The ’55 Austin Healey
"You're there," is what Bradbury wrote
about a soul and where it dwells when someone dies.
Something your hand touched,
something you've created, he said, is where you'll stay.
But my father is not a painter or a poet,
has no green thumb on either hand, but
he resurrects rusty cars and makes them run.
I wonder, if when he passes, he will become
the wheels of his favorite project,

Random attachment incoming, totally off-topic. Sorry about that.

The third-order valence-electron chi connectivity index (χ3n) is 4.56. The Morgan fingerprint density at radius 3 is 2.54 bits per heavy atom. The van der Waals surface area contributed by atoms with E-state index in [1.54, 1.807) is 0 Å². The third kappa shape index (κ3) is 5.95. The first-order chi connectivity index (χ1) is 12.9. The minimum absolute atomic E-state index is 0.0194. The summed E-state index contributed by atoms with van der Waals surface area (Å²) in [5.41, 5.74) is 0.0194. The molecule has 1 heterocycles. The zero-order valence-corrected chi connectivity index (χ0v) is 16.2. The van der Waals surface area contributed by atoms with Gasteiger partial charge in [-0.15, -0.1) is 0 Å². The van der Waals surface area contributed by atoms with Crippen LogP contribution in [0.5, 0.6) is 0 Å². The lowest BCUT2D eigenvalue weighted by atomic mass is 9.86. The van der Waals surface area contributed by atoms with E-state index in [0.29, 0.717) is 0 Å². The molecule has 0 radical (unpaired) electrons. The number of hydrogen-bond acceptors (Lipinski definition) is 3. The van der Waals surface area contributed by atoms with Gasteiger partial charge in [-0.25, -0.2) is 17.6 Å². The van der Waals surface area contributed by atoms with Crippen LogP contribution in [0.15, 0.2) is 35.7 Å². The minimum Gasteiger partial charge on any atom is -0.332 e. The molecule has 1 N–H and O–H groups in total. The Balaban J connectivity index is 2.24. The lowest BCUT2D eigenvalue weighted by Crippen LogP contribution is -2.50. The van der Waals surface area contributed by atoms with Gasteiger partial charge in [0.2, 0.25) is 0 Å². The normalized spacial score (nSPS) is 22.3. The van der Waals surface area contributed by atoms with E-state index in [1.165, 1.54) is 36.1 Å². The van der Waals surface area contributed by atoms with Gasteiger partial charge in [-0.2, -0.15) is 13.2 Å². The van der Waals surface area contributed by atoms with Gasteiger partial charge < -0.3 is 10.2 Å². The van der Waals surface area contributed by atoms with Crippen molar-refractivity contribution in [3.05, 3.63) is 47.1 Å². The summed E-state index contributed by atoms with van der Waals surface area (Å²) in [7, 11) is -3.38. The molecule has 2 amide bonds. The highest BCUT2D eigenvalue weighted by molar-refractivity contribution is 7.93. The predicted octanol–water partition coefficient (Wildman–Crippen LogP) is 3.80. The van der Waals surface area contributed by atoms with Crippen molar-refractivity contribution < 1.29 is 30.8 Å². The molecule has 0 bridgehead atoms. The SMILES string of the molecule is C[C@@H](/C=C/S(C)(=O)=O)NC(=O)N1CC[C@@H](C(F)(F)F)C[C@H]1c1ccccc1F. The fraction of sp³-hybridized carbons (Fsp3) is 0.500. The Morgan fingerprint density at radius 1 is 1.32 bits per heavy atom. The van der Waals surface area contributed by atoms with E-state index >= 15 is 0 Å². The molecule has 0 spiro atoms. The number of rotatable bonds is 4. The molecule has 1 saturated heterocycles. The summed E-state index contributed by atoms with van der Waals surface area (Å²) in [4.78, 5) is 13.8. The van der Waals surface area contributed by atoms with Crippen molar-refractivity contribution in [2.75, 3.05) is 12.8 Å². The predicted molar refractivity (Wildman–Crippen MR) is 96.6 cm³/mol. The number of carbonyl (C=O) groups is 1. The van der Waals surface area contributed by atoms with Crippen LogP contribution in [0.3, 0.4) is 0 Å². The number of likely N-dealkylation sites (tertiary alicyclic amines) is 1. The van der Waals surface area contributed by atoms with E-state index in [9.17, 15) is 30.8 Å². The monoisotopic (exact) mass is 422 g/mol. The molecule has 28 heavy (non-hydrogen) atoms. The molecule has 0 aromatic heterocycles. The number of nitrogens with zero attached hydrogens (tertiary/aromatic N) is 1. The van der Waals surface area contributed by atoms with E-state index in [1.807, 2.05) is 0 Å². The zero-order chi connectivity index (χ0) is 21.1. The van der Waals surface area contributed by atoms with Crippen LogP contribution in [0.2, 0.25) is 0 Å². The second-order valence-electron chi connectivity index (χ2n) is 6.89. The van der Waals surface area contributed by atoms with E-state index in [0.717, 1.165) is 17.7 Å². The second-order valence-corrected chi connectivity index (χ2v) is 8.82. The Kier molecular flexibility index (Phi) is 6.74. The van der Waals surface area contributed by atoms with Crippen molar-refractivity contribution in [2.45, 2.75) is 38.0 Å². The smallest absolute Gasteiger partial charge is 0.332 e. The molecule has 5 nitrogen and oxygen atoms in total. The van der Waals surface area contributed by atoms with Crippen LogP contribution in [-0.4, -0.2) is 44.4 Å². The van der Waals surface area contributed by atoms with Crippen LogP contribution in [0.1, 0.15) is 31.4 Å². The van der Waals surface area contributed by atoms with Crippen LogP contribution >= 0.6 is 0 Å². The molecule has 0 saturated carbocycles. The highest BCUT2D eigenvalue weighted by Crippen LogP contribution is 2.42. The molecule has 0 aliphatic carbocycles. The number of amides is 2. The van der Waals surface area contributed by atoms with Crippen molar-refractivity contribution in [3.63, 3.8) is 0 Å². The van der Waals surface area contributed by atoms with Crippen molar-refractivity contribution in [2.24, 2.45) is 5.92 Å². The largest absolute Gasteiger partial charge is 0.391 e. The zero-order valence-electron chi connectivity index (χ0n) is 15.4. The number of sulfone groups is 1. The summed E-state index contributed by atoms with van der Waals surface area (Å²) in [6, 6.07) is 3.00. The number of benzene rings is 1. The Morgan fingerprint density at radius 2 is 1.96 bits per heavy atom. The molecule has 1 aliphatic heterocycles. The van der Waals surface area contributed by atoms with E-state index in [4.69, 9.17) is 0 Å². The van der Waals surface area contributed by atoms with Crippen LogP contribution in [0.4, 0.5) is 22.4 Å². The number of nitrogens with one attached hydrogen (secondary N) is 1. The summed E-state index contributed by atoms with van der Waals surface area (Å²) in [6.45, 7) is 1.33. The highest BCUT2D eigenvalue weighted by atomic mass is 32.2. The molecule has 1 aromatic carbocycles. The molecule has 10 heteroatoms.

feeling the smooth, paved road as we drive.
Or will he become the bucket seats,
painstakingly stretched with red leather,
hugging me close on trips to town.
Perhaps he will become the mirrors,
keeping watch for reckless drivers,
and laughing at how the wind messes my hair.
His soul could dwell in any of these places,
so I will make sure to close doors gently, pat the hood when I park.
This car is his creation--
his books, paintings, and plants-- and I know he'll be there.